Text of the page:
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Patent Procurement

One of the consequences of having a poorly drafted patent, or a portfolio of poorly drafted patents, is you will have these assets that you’re scared to enforce.

The organic procurement process is where a company has a technology that they’re looking to protect and approaching us for patent protection. The first step that we would take is an IP order or a harvest process.

One question we get from inventors very frequently is why do I need to really spill the beans and provide all this deep technical information when I’m looking for patent protection for the broader concept?

Once we have concluded the harvest session to basically gather up all the inventive concepts that are candidates for patent protection, we then go through an evaluation and a ranking process.

The tyipcal breakdown are two types of information that we need to gather. The first type is architectural and the second is functional.

An inventor should come to the invention disclosure meeting prepared and be ready to tell what the invention is.

The disclosure meeting is the time for the inventor(s) to tell a patent attorney everything that they know about the invention.

Soon after a conflict check clears, a disclosure meeting will happen soon after.

There are two things that a patent attorney typically looks for during a disclosure meeting. Check out this video to find out what they are.

A patent attorney will use the disclosure information to write the specification of the application and to write the claims of the invention.

You’ve developed a valuable invention your company wants to patent. Now that you have a disclosure meeting scheduled, take a minute to listen to how to best prepare for it.

Having a thorough patentability search and trying to get that closest piece of prior art in front of you while you’re drafting the patent application can make a difference in getting a high quality patent.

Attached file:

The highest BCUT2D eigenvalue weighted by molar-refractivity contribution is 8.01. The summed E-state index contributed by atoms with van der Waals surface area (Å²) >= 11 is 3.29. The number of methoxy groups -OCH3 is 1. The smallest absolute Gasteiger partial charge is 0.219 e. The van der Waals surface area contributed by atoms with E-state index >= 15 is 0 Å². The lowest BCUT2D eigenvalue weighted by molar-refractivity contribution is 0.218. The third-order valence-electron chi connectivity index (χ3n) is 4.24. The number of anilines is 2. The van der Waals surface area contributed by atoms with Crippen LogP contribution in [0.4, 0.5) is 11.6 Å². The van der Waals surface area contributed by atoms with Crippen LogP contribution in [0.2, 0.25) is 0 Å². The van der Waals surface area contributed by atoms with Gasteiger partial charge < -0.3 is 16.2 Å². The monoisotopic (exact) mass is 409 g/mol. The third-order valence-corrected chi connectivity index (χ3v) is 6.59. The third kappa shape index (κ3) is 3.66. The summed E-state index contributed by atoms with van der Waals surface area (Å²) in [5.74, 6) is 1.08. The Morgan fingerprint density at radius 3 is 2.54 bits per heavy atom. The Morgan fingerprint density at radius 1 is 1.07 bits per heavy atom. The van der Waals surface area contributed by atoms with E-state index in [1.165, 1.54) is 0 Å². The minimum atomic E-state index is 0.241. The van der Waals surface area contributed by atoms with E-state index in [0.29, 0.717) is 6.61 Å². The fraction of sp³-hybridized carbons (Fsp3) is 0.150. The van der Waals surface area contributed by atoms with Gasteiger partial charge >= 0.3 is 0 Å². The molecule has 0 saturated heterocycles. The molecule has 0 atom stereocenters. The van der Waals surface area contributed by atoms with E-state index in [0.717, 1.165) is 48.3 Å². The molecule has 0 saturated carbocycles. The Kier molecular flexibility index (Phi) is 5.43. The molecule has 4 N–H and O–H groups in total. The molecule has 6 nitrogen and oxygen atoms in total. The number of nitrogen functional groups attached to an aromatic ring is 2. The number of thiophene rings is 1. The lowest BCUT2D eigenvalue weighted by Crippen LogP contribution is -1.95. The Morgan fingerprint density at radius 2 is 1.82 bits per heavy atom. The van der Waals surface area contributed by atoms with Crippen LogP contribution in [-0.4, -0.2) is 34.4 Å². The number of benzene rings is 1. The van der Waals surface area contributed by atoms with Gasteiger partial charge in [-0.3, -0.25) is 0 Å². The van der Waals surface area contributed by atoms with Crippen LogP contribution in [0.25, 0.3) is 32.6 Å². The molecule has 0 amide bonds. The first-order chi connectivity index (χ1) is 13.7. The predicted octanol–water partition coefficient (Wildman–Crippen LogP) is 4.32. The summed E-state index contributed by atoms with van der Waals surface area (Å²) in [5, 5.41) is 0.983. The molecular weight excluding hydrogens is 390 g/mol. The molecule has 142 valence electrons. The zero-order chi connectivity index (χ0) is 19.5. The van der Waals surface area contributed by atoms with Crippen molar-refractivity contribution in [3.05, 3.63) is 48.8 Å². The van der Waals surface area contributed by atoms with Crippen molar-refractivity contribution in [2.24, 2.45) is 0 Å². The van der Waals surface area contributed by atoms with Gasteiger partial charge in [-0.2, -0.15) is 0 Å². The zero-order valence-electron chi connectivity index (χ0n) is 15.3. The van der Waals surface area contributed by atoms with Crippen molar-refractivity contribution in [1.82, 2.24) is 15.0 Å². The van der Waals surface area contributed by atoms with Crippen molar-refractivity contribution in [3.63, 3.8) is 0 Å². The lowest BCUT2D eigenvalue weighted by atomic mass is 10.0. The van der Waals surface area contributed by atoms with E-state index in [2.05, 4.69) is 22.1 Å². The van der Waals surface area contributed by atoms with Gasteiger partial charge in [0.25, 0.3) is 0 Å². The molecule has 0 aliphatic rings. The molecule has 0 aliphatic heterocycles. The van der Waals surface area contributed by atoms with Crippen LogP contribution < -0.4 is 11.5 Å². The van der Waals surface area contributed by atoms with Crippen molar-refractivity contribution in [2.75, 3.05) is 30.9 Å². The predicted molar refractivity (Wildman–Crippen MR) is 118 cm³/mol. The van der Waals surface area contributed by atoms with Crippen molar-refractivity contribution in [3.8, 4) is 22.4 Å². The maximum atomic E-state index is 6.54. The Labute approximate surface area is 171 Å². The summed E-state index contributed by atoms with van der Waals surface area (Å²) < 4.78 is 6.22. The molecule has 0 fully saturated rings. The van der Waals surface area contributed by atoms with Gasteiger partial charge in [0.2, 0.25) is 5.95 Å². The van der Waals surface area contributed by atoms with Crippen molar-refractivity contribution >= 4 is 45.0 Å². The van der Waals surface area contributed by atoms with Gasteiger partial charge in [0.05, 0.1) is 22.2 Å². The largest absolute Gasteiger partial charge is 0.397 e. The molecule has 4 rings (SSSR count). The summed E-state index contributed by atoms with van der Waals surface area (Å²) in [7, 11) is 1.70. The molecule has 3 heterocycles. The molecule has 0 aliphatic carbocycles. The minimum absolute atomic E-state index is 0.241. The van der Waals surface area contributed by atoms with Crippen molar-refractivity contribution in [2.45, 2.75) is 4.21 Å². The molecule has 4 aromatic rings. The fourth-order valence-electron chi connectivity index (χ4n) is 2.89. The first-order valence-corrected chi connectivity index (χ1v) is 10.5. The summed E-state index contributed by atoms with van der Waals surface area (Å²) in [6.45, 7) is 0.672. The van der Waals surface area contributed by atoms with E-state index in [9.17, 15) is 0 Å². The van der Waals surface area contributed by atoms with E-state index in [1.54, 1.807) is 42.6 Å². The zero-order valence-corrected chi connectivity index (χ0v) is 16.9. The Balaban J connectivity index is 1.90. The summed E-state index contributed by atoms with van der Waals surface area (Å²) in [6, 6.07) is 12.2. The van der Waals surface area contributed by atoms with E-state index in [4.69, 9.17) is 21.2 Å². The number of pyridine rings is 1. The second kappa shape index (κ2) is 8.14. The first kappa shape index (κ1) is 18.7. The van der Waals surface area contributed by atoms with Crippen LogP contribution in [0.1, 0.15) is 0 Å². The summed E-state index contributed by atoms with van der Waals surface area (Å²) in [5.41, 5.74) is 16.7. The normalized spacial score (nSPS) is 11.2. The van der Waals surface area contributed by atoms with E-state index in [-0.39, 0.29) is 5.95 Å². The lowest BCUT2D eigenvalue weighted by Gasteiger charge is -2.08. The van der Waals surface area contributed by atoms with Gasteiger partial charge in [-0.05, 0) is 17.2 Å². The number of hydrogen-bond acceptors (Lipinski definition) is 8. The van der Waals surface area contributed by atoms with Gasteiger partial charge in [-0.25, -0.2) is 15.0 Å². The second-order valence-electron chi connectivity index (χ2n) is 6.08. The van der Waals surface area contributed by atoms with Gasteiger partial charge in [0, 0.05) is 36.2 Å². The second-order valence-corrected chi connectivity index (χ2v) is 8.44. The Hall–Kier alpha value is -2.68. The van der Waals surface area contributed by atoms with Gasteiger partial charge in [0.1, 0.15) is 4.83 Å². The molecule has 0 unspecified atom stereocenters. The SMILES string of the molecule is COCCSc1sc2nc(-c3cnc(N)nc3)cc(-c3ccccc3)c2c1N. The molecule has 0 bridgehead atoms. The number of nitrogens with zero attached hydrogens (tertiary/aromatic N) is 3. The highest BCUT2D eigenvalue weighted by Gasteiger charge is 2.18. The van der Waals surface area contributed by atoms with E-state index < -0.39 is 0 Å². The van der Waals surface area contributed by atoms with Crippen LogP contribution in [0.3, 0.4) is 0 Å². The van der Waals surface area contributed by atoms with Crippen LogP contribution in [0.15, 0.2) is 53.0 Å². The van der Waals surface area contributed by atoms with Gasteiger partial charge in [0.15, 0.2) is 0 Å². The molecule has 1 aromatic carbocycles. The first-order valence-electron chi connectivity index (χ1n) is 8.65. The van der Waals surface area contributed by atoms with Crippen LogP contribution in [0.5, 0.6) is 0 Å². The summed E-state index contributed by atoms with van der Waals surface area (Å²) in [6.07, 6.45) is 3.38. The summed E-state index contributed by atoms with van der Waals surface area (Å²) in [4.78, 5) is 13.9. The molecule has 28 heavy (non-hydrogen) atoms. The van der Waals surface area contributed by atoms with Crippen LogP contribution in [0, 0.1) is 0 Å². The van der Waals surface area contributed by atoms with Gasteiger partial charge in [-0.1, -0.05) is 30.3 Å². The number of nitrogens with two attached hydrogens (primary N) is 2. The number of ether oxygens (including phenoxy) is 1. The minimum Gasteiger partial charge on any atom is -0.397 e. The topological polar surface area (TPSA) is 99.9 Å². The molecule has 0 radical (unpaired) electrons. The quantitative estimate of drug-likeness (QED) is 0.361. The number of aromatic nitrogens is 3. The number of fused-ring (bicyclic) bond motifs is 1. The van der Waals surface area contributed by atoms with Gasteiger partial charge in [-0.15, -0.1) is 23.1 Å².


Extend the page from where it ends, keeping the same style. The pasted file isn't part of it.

The first step of the patent examination process is filing a patent application. After you file a patent application in the patent office, then it sits in the queue at the patent office. Sometimes that can take a year to a year and a half.

The standard for getting a patent really has three different filters to it. The first is utility. The second is novelty. And the third is non obviousness. If you can meet those three requirements, then you can potentially get a patent on your device or your method.

While there isn't a requirement to actually search for the prior art, what you do find has to be disclosed to the patent office. If you don't disclose any searches to the patent office that you're aware of, it can render your patent unenforceable.

The job of a patent attorney is to craft claims that are broad enough to exclude others from practicing the invention but the claims have to be narrow enough to avoid the prior art, because if your claims are so broad as to encompass the prior art, then your patent is invalid.

An important thing to remember in terms of prior art, and how to look at patents as prior art, is that the entire patent document is prior art.

You can receive a number of different rejections during the patent examination process. The types of rejections correspond to the requirements for getting a patent - Utility, novelty, and nonobviousness.

Cost and timing are typically the two main drivers taken into consideration when deciding whether to file a provisional or non-provisional patent.